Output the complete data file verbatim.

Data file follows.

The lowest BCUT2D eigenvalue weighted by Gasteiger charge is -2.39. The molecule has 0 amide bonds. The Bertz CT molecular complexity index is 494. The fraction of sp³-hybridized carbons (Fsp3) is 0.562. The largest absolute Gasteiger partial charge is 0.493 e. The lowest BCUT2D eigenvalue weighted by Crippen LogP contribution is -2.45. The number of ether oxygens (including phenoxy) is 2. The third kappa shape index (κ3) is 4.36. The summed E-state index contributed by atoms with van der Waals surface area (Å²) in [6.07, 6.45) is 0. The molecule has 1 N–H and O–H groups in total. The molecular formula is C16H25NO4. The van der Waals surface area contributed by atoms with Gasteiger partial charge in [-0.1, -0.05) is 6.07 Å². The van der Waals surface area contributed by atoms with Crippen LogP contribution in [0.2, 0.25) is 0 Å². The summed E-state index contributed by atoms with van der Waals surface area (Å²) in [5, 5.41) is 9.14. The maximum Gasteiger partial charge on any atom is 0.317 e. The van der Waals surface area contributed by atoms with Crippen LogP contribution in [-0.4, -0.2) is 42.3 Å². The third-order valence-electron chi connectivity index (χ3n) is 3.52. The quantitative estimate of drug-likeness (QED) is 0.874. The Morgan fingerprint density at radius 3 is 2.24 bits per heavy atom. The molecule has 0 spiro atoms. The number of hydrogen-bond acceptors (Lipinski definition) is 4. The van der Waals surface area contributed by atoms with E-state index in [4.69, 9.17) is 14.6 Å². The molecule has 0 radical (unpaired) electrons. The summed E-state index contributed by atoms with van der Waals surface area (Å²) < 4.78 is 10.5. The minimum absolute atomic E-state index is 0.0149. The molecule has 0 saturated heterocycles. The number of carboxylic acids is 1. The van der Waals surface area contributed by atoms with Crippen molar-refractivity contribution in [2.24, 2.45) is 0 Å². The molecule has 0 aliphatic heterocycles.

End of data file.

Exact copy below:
The lowest BCUT2D eigenvalue weighted by Gasteiger charge is -2.39. The molecule has 0 amide bonds. The Bertz CT molecular complexity index is 494. The fraction of sp³-hybridized carbons (Fsp3) is 0.562. The largest absolute Gasteiger partial charge is 0.493 e. The lowest BCUT2D eigenvalue weighted by Crippen LogP contribution is -2.45. The number of ether oxygens (including phenoxy) is 2. The third kappa shape index (κ3) is 4.36. The summed E-state index contributed by atoms with van der Waals surface area (Å²) in [6.07, 6.45) is 0. The molecule has 1 N–H and O–H groups in total. The molecular formula is C16H25NO4. The van der Waals surface area contributed by atoms with Gasteiger partial charge in [-0.1, -0.05) is 6.07 Å². The van der Waals surface area contributed by atoms with Crippen LogP contribution in [0.2, 0.25) is 0 Å². The summed E-state index contributed by atoms with van der Waals surface area (Å²) in [5, 5.41) is 9.14. The maximum Gasteiger partial charge on any atom is 0.317 e. The van der Waals surface area contributed by atoms with Crippen LogP contribution in [-0.4, -0.2) is 42.3 Å². The third-order valence-electron chi connectivity index (χ3n) is 3.52. The quantitative estimate of drug-likeness (QED) is 0.874. The Morgan fingerprint density at radius 3 is 2.24 bits per heavy atom. The molecule has 0 spiro atoms. The number of hydrogen-bond acceptors (Lipinski definition) is 4. The van der Waals surface area contributed by atoms with E-state index in [4.69, 9.17) is 14.6 Å². The molecule has 0 radical (unpaired) electrons. The summed E-state index contributed by atoms with van der Waals surface area (Å²) < 4.78 is 10.5. The minimum absolute atomic E-state index is 0.0149. The molecule has 0 saturated heterocycles. The number of carboxylic acids is 1. The van der Waals surface area contributed by atoms with Crippen molar-refractivity contribution in [2.24, 2.45) is 0 Å². The molecule has 0 aliphatic heterocycles.